In this new heroic age of superpowered entertainment, I’ve begrudgingly accepted the fact that Hollywood is now driving the bus. Characters I’ve known and loved for decades have undergone some subtle and some not-so-subtle transformations in recent years, as the origin stories and personality traits developed onscreen work to inform their comic book identities. I’ve made peace with it. I like this world we’re living in, and I appreciate the fact that, given movies like this month’s Logan, folks are finally starting to realize that “superhero” isn’t a genre unto itself. Superpowers are a tool, not unlike science-fiction tropes or fantasy archetypes, that are being used to tell lots of different stories and to explore many different themes. It’s a fun time to be a comic book fan.
And I appreciate the fact that so many of Netflix’s MCU shows have been so damn good that we expect big things from their new Iron Fist series. But what happens when the show doesn’t live up to expectations? If Cumberbatch’s Doctor Strange had been lousy, would Marvel have yanked Jason Aaron from the monthly series? Would we never have seen the development of the recent Sorcerers Supreme comic? And if Netflix’s Fist ends up being as bad as the critics seems to indicate (and as at least one Idler has attested), will the new Iron Fist comic by Ed Brisson and Mike Perkins suffer neglect and early cancellation?
Hopefully not. Whatever this comic is, and whatever editorial or departmental mandates it’s trying to fulfill, it’s first and foremost a gritty, kung-fu slugfest. And so long as that’s the case, I’m interested.
Ed Brisson, who is also writing Marvel’s Bullseye mini-series, introduces us to a Danny Rand who, like the Netflix version, is searching for something. Unlike the character on the TV show, however, this Iron Fist isn’t lost and disoriented, a child in a living weapon’s body. This Danny is struggling to deal with his severed link to the destroyed city of K’un-Lun. His journey takes him to back-alley fight clubs from Bulgaria to Vietnam to, finally, the mysterious island of Liu-Shi and the “Trial of the Seven Masters.” A martial arts tournament story? Novel, no. But maybe it’s time to re-anchor this characters to his roots. The closest thing we’ve had to a definitive take on Iron Fist was Ed Brubaker’s Immortal series, and the current Power Man & Iron Fist, although a great read, seems more like Luke Cage’s book. Mike Perkins is bleeding right onto his bristol. At times muddy, but more often appropriately intricate, the art seems perfectly suited to a series featuring fists, kicks, and all those crazily named kung-fu moves.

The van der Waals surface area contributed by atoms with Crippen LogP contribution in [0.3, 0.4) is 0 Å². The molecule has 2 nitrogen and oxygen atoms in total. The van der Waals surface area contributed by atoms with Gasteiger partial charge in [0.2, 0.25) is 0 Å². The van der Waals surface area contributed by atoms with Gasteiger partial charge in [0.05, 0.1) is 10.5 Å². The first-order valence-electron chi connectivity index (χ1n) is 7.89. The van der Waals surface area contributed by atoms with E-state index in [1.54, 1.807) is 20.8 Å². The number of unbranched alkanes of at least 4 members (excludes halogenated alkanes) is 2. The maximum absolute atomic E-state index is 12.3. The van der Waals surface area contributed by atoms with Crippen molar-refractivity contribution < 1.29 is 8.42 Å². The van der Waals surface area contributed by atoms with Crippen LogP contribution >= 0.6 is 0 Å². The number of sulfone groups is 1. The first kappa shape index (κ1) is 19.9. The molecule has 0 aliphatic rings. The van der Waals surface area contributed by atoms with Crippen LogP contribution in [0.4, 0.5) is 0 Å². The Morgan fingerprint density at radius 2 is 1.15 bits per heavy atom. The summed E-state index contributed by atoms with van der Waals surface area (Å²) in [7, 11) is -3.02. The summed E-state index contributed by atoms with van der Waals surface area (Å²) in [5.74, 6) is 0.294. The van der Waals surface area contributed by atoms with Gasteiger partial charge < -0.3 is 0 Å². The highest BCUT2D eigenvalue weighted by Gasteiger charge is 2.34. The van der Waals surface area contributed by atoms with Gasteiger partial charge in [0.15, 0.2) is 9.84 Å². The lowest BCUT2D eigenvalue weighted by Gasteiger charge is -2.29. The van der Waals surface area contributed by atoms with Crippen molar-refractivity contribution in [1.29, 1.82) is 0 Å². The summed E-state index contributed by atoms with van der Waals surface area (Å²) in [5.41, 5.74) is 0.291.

Have you been paying attention to Valiant Comics lately? No? I hadn’t been either. Consider this a wake-up call. Matt Kindt, responsible for one of my favorite series in the last year, Dept. H, and the very promising Grass Kings, has been, along with the equally prolific Jeff Lemire, one of the principal architects for Valiant’s new look over the last few years. This week, along with artist Tomas Giorello, he brings us a fresh start for X-O Manowar. This is classic sci-fi warfare at its finest, right down to that 70’s-inspired cover. Aric finds himself on a far-flung world, living the life of a farmer with an alien beauty to warm his bed at night. But battle has a way of finding the former Visgoth, and this first arc, “Soldier,” goes from fields to conscription to fury with an amazing buildup of emotion and action. And the best thing is, even if you haven’t read a Valiant comic since the mid-90’s (or ever, really), it doesn’t matter. This is a great jumping-on point, and a reminder that Valiant Entertainment has been garnering quite a bit of critical acclaim in recent years for good reason.